Signs suggest bullying may rise beyond pre-pandemic levels, says Brock researcher

Many aspects of life have returned to their pre-pandemic state — and school bullying is sadly no exception, says Brock University researcher Tony Volk.

As people prepare to don their pink shirts Feb. 22 in recognition of anti-bullying awareness, the Brock University Child and Youth Studies Professor is drawing attention to findings that suggest a further increase in bullying may be on the horizon.

Since the fall, Volk and his team have been surveying almost 1,000 Grade 8 to 12 students in Niagara, hoping to learn more about bullying trends before and after the most impactful days of the COVID-19 pandemic.

While data from around the world has shown bullying rates were down during COVID, Volk’s data shows they have since returned to pre-pandemic levels.

“This rebound suggests that bullying is a deeply-rooted behaviour that doesn’t depend on short-term cues,” says Volk, a member of the Brock Research on Aggression and Victimization Experiences (BRAVE), one of Canada’s largest teams of child and youth bullying experts.

While bullying has returned to pre-pandemic rates, incivility has further increased, he says. This form of misbehaviour, which is more reliant on short-term learning, includes actions such as not lining up, talking out of turn, eating during class and being rude.

“That’s important, because a lack of civility can lead to future bullying,” Volk says. “We are monitoring the data to see if this rise in incivility is temporary or if it will also increase bullying moving forward.”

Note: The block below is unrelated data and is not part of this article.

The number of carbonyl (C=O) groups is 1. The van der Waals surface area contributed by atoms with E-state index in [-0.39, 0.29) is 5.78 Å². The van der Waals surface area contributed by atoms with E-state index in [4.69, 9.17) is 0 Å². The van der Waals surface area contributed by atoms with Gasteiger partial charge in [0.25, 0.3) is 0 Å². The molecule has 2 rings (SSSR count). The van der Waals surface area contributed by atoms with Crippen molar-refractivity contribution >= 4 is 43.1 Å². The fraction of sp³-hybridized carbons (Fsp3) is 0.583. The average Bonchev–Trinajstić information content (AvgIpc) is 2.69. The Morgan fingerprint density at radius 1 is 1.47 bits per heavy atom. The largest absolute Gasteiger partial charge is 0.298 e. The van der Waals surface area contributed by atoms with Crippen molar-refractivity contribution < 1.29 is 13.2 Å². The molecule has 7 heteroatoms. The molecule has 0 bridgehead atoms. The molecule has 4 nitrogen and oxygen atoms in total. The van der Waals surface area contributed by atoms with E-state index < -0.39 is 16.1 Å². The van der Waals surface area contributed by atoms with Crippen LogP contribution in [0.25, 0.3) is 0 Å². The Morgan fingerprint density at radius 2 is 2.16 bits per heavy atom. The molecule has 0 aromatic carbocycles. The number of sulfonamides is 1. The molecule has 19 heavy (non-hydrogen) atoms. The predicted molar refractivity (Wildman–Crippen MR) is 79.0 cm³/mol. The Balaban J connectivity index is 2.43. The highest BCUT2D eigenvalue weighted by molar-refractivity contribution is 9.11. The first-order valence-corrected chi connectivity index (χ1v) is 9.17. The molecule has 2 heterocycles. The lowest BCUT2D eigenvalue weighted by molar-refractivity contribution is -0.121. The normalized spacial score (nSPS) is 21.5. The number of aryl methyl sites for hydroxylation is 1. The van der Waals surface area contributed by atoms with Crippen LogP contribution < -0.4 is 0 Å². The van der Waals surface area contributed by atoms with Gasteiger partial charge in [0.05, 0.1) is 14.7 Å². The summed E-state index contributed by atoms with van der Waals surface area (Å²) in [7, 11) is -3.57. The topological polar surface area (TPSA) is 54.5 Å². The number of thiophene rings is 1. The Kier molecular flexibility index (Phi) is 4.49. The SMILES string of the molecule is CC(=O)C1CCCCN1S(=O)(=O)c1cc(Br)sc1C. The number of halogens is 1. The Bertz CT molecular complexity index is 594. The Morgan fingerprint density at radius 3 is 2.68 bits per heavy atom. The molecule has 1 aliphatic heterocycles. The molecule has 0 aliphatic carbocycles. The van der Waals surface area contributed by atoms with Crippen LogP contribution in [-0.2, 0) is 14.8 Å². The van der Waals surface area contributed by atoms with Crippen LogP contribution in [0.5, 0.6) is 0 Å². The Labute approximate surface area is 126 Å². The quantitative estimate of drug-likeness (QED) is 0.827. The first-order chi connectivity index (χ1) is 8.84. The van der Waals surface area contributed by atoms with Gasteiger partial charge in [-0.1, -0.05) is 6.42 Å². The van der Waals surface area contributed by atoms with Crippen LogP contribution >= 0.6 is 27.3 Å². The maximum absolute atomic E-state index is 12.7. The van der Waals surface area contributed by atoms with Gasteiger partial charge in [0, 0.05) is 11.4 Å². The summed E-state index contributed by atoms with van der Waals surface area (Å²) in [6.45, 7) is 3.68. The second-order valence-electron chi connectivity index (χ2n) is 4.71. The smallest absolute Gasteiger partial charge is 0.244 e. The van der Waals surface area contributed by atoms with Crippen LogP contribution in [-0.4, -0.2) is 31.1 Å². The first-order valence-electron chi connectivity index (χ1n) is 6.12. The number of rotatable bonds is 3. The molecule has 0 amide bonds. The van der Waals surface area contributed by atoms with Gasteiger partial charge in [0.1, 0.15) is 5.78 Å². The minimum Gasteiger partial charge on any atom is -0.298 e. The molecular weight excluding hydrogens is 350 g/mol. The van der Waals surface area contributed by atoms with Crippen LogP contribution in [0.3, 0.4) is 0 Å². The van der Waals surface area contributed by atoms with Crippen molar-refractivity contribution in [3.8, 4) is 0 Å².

While Volk has heard parents say they believe bullying has already gotten worse than it was prior to the pandemic, he says that’s likely because it was absent during those restrictive times, along with many social relationships — both good and bad.

Volk’s research suggests that another consequence of the pandemic is that girls are now emerging from those unprecedented times with elevated levels of mental health challenges, including anxiety and depression.

“It’s a small, but noticeable difference,” Volk says, adding it may be due in part to the pandemic’s increase of sometimes problematic online behaviour.

“It appears boys were able to maintain more positive online relationships than girls were,” he says. “That’s a pretty common trend, as boys more often get together to play a game online, while girls more often use their online time to gossip and compare.”

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